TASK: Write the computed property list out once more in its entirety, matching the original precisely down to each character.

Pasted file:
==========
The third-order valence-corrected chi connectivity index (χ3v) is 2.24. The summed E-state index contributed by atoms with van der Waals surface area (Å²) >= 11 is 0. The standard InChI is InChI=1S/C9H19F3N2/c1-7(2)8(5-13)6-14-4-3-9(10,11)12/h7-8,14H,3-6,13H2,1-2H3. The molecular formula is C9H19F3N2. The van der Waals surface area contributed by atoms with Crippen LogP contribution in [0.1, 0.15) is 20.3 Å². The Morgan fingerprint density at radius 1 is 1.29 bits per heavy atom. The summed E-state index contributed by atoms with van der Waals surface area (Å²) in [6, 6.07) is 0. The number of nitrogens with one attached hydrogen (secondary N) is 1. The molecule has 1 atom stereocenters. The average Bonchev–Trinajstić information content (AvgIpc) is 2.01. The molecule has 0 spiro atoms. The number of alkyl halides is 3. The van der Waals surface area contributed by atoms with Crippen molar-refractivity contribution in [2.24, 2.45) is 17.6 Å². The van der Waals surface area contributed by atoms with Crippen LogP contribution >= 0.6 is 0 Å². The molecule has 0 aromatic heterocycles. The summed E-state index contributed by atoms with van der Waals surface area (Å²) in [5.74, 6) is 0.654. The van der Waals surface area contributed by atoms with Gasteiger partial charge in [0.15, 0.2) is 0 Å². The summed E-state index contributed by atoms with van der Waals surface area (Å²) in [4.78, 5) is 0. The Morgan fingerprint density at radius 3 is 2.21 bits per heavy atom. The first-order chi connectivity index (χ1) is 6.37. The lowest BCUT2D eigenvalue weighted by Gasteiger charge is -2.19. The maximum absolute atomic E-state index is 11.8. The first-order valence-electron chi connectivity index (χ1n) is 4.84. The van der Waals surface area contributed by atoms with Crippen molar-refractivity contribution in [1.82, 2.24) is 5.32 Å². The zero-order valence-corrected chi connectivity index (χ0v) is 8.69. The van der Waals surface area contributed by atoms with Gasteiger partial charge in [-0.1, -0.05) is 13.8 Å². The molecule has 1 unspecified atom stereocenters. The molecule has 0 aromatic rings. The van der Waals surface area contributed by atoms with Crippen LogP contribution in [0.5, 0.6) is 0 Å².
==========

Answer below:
The third-order valence-corrected chi connectivity index (χ3v) is 2.24. The summed E-state index contributed by atoms with van der Waals surface area (Å²) >= 11 is 0. The standard InChI is InChI=1S/C9H19F3N2/c1-7(2)8(5-13)6-14-4-3-9(10,11)12/h7-8,14H,3-6,13H2,1-2H3. The molecular formula is C9H19F3N2. The van der Waals surface area contributed by atoms with Crippen LogP contribution in [0.1, 0.15) is 20.3 Å². The Morgan fingerprint density at radius 1 is 1.29 bits per heavy atom. The summed E-state index contributed by atoms with van der Waals surface area (Å²) in [6, 6.07) is 0. The number of nitrogens with one attached hydrogen (secondary N) is 1. The molecule has 1 atom stereocenters. The average Bonchev–Trinajstić information content (AvgIpc) is 2.01. The molecule has 0 spiro atoms. The number of alkyl halides is 3. The van der Waals surface area contributed by atoms with Crippen molar-refractivity contribution in [2.24, 2.45) is 17.6 Å². The van der Waals surface area contributed by atoms with Crippen LogP contribution >= 0.6 is 0 Å². The molecule has 0 aromatic heterocycles. The summed E-state index contributed by atoms with van der Waals surface area (Å²) in [5.74, 6) is 0.654. The van der Waals surface area contributed by atoms with Gasteiger partial charge in [0.15, 0.2) is 0 Å². The summed E-state index contributed by atoms with van der Waals surface area (Å²) in [4.78, 5) is 0. The Morgan fingerprint density at radius 3 is 2.21 bits per heavy atom. The first-order chi connectivity index (χ1) is 6.37. The lowest BCUT2D eigenvalue weighted by Gasteiger charge is -2.19. The maximum absolute atomic E-state index is 11.8. The first-order valence-electron chi connectivity index (χ1n) is 4.84. The van der Waals surface area contributed by atoms with Crippen molar-refractivity contribution in [1.82, 2.24) is 5.32 Å². The zero-order valence-corrected chi connectivity index (χ0v) is 8.69. The van der Waals surface area contributed by atoms with Gasteiger partial charge in [-0.1, -0.05) is 13.8 Å². The molecule has 1 unspecified atom stereocenters. The molecule has 0 aromatic rings. The van der Waals surface area contributed by atoms with Crippen LogP contribution in [0.5, 0.6) is 0 Å².